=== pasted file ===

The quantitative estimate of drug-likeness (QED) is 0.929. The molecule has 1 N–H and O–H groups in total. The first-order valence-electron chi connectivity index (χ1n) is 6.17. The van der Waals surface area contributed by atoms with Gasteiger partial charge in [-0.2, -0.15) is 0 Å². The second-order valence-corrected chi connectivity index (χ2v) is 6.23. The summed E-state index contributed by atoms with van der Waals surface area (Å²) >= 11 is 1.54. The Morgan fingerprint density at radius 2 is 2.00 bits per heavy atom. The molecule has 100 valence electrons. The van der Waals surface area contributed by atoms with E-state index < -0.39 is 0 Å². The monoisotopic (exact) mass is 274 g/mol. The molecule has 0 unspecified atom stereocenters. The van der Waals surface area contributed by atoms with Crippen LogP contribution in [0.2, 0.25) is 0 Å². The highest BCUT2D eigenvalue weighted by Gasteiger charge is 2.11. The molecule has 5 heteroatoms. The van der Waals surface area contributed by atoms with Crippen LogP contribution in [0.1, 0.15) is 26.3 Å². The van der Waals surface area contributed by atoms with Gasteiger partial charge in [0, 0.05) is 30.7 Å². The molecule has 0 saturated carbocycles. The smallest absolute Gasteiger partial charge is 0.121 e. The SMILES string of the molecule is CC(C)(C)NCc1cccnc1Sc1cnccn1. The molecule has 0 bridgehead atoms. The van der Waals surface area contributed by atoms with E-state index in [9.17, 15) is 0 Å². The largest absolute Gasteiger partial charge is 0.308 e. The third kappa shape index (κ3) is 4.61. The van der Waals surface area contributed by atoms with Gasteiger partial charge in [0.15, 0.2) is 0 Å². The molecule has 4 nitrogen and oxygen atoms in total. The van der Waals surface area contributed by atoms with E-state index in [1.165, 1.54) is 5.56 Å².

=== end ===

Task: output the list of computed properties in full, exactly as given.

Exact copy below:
The quantitative estimate of drug-likeness (QED) is 0.929. The molecule has 1 N–H and O–H groups in total. The first-order valence-electron chi connectivity index (χ1n) is 6.17. The van der Waals surface area contributed by atoms with Gasteiger partial charge in [-0.2, -0.15) is 0 Å². The second-order valence-corrected chi connectivity index (χ2v) is 6.23. The summed E-state index contributed by atoms with van der Waals surface area (Å²) >= 11 is 1.54. The Morgan fingerprint density at radius 2 is 2.00 bits per heavy atom. The molecule has 100 valence electrons. The van der Waals surface area contributed by atoms with E-state index < -0.39 is 0 Å². The monoisotopic (exact) mass is 274 g/mol. The molecule has 0 unspecified atom stereocenters. The van der Waals surface area contributed by atoms with Crippen LogP contribution in [0.2, 0.25) is 0 Å². The highest BCUT2D eigenvalue weighted by Gasteiger charge is 2.11. The molecule has 5 heteroatoms. The van der Waals surface area contributed by atoms with Crippen LogP contribution in [0.1, 0.15) is 26.3 Å². The van der Waals surface area contributed by atoms with Gasteiger partial charge in [0, 0.05) is 30.7 Å². The molecule has 0 saturated carbocycles. The smallest absolute Gasteiger partial charge is 0.121 e. The SMILES string of the molecule is CC(C)(C)NCc1cccnc1Sc1cnccn1. The molecule has 0 bridgehead atoms. The van der Waals surface area contributed by atoms with E-state index in [9.17, 15) is 0 Å². The largest absolute Gasteiger partial charge is 0.308 e. The third kappa shape index (κ3) is 4.61. The van der Waals surface area contributed by atoms with Gasteiger partial charge in [0.15, 0.2) is 0 Å². The molecule has 4 nitrogen and oxygen atoms in total. The van der Waals surface area contributed by atoms with E-state index in [1.165, 1.54) is 5.56 Å².